Funnyman Patrick Harlan fits nicely into the wacky world
of Japanese entertainment
Text and Photos by Chris Betros
You can call the Japanese entertainment industry a lot of
things, and some foreigners even call it a gold mine. Its
also a lot of fun for Patrick Harlan, or Pakkun,
as the 34-year-old comedian is affectionately known, particularly
due to the very popular NHK Monday night program Eigo de Shabera
Naito (You Should Speak English), which he co-hosts with Yumiko
Shaku, Kazuya Matsumoto and navigator Jon Kabira.
Originally from Colorado, Harlan studied comparative religion
at Harvard before coming to Japan in 1996 to start his entertainment
career. Despite very little Japanese ability, he persevered
and formed a manzai comic act with Makoto Yoshida. In addition,
Harlan hosts a J-Wave radio show, does ring announcing for
K-1, and is the author of a number of books. Last year he
did a Schick commercial and was recently named Fukui brand
To foreign viewers, many Japanese variety shows seem ridiculous.
You can be on shows where they drop a watermelon on
you or try the nipple car battery gag. It doesnt look
like something your average Harvard grad would do, admits
Harlan. But its just a different format. A lot
of foreigners dont get Japanese TV. They think it is
low quality crap.
Harlan is one of a growing band of foreigners on Japanese
TV. Some are detested by the foreign population here,
but some are extremely talented, he says. Before
I got into the Japanese entertainment industry, I was a little
embarrassed by foreigners on TV. I thought they didnt
know anything. Early on, I also would never turn down a job,
no matter how degrading, so I can see how foreign people might
see our cheesy work. Now Im fortunate I can work as
an actual entertainer and not just be a token white guy. I
do wish, though, that there were more meaningful parts for
foreign actors. Its basically the English teacher or
military snot, just caricatures.
Eigo de Shabera Naito has raised Harlans profile among
many Japanese. More importantly, the program has given him
a chance to hone his comedic and interviewing skills. Im
much more relaxed now and happy to be either the straight
man or the funny guy, he says. At this point,
the show has its own momentum. I get letters and emails from
viewers saying how much it encourages them that I have managed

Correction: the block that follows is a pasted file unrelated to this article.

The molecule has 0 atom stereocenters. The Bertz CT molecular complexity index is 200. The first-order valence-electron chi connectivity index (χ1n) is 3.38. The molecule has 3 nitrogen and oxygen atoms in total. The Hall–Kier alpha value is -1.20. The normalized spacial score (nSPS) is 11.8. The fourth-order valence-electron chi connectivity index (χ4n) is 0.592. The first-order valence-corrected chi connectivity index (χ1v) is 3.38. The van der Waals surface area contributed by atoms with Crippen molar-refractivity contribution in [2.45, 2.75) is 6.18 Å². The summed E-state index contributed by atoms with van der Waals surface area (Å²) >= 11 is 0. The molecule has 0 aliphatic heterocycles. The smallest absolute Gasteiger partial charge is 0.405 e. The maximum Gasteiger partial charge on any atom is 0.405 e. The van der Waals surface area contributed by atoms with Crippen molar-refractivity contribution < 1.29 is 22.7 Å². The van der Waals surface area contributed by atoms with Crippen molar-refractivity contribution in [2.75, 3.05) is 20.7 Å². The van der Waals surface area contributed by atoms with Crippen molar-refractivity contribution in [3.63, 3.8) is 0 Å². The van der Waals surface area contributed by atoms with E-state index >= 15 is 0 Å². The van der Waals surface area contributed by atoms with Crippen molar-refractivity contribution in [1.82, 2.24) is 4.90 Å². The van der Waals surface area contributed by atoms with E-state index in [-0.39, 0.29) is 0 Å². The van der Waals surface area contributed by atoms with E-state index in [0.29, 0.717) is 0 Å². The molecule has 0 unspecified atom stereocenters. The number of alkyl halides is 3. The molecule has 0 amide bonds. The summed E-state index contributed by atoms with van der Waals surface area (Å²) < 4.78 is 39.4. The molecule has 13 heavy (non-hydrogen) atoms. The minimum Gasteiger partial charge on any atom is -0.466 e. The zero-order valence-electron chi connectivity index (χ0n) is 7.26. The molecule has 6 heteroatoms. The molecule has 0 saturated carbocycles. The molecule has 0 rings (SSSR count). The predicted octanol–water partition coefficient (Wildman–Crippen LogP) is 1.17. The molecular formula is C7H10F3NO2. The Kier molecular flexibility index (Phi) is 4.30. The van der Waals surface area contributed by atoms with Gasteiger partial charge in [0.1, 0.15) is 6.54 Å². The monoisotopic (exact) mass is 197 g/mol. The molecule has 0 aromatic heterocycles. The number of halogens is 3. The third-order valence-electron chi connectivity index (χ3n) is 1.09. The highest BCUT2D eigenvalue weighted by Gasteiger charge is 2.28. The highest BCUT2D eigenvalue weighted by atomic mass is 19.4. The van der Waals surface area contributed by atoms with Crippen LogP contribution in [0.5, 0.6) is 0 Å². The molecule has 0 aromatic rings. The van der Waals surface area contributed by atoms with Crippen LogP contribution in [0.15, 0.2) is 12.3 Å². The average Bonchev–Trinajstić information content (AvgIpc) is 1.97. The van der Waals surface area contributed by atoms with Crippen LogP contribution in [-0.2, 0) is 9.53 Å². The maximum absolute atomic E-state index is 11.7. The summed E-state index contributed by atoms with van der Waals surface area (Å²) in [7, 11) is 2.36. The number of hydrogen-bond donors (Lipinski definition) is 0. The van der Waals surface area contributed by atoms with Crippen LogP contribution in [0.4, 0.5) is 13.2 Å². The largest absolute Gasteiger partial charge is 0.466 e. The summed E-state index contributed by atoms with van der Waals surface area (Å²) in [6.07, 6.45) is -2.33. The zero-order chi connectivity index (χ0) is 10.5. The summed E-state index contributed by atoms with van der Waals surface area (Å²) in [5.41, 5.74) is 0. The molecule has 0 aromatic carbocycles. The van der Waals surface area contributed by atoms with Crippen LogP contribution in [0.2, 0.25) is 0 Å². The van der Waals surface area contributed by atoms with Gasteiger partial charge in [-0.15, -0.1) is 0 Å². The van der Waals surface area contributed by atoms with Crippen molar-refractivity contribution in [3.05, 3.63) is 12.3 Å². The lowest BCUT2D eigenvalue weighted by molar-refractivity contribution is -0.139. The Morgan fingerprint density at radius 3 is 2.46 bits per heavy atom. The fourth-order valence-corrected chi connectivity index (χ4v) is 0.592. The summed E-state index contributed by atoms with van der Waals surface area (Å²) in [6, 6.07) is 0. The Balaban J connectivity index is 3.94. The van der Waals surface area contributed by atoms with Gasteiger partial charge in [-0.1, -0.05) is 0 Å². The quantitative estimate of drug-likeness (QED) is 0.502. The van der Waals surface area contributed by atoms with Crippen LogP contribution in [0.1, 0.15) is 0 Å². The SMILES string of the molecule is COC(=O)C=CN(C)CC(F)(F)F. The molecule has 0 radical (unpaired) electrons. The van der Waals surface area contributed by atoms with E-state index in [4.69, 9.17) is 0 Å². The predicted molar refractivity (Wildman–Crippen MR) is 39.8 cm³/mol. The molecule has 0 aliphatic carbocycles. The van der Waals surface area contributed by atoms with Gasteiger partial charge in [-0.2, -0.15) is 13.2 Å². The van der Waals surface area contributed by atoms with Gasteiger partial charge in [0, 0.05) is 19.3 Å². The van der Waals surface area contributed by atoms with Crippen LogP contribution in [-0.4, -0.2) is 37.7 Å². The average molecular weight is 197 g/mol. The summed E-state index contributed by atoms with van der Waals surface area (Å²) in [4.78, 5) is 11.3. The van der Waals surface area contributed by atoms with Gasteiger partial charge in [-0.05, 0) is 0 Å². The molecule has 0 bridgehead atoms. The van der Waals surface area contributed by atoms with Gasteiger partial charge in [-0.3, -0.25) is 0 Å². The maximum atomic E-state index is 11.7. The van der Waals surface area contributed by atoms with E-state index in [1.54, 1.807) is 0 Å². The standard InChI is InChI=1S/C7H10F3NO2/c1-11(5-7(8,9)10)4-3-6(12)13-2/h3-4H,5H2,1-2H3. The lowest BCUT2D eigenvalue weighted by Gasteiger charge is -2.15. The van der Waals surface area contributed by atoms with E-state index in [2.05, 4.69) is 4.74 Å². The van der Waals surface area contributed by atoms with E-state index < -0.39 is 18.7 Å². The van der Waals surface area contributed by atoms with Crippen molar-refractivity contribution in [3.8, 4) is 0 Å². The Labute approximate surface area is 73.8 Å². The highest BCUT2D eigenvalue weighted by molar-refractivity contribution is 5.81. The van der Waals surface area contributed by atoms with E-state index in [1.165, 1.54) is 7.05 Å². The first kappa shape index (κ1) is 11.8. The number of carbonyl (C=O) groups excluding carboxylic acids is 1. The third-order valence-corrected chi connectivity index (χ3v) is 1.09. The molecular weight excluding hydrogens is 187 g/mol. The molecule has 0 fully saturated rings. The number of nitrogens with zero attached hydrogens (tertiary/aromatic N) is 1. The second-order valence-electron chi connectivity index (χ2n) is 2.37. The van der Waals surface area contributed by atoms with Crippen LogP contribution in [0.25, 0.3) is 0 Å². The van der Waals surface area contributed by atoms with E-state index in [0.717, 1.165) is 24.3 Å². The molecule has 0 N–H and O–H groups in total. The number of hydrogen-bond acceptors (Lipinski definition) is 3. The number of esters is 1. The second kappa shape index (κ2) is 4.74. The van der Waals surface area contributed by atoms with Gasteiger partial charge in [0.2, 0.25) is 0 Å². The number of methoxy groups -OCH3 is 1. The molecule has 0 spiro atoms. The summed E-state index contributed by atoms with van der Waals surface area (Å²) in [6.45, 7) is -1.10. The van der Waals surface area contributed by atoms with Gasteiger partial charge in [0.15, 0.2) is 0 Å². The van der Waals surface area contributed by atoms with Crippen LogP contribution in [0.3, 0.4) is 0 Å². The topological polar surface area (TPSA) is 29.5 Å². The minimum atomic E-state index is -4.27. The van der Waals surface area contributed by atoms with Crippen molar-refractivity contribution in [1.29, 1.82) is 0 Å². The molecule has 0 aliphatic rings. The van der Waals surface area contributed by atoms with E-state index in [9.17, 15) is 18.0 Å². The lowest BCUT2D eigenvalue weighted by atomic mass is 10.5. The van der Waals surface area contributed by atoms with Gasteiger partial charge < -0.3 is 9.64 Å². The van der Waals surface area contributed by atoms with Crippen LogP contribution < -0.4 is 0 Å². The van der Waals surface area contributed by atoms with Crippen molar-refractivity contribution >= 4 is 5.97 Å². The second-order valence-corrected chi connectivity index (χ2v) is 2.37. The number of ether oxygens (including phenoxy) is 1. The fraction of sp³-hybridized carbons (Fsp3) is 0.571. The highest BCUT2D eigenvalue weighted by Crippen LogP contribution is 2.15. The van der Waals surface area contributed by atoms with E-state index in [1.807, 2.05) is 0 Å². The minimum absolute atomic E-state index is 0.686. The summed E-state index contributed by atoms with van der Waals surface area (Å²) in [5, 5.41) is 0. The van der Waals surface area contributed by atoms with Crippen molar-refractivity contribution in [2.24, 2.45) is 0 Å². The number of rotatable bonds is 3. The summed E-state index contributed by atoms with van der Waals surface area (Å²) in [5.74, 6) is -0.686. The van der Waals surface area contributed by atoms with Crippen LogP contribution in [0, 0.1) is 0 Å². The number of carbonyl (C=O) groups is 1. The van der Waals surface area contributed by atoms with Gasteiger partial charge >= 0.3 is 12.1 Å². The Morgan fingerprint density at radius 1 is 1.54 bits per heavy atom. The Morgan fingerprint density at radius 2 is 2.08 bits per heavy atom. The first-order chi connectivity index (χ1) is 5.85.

to learn Japanese and that theyll try the same way to
So why dont Japanese speak English better? Its
a world of difference if you can just get over the inferiority
complex and view each mistake as a treasure, says Harlan.
Too many Japanese people have been told thousands of
times that their English sucks. Its been hammered into
them. Six years of English classes and you cant
order a hamburger in a McDonalds in Hawaii?! The
problem is they learn katakana English, which doesnt
help them learn proper pronunciation.
Doing nearly 50 shows a year gives Harlan very little time
off. Every day is different. First thing in the morning,
I check out whats going on in the world via the Internet
and watch the TV variety shows. They digest everything for
you. When he gets a chance, he plays volleyball or ping
pong at a gym, enjoys jazz and is also into astronomy. Yeah,
I love looking at the stars.
Tokyos gossip goddess has some
Tall, blonde Lisle Wilkerson is hard to miss as she speeds
around Aoyama on her mountain bike. But with jobs in music
and radio under her belt and new projects in PR and on the
net, shes been a familiar face around the city for years.
How did you find yourself in Tokyo?
I grew up here so I had no choice. I was bamboozled.
Which job do you enjoy the most?
I enjoy all of them tremendously. I realize that I am really
fortunate in that way. I recently started my own company,
LW Entertainment, and Im helping promote shows for Fox
TV, which is perfect for me because I watch Fox all the time
when Im home. Honestly!
Whos the nicest celebrity youve met?
Beyonce. She was such a sweet and warm persona consummate
Whats the web project?
A celebrity gossip and day-in-the-life column for a popular
Japanese entertainment website called Cinema Café (www.cinemacafe.net/gossip).
And the radio spot?
Its called Channel Tokio on J-wave. I introduce
hot, juicy gossip in Japanese!
Are you fluent in Japanese?
Yes, I learned while growing up here. I still struggle with
reading and writing, but Im getting better.
Do you have any tips for learning the language?
Make friends with Japanese people. Find a passion related
to the country and learn through that.
What do you do when you have time off?
Ha! I just started a company, so time off is unheard of.
What do you love most about Tokyo?
It is my home. Also the fact that I can go everywhere I need
to by mountain bike. Thats very liberating.
Where is your favorite holiday spot?
Lake Nojiri in Nagano prefecture. Theres a gaijin
village there where I have been going for summer vacation
since I was 5 years old. That place is still my heart.
Hear Lisle in Japanese on Channel
Tokio on J-Wave, Sundays 1:30-1:45pm. AV
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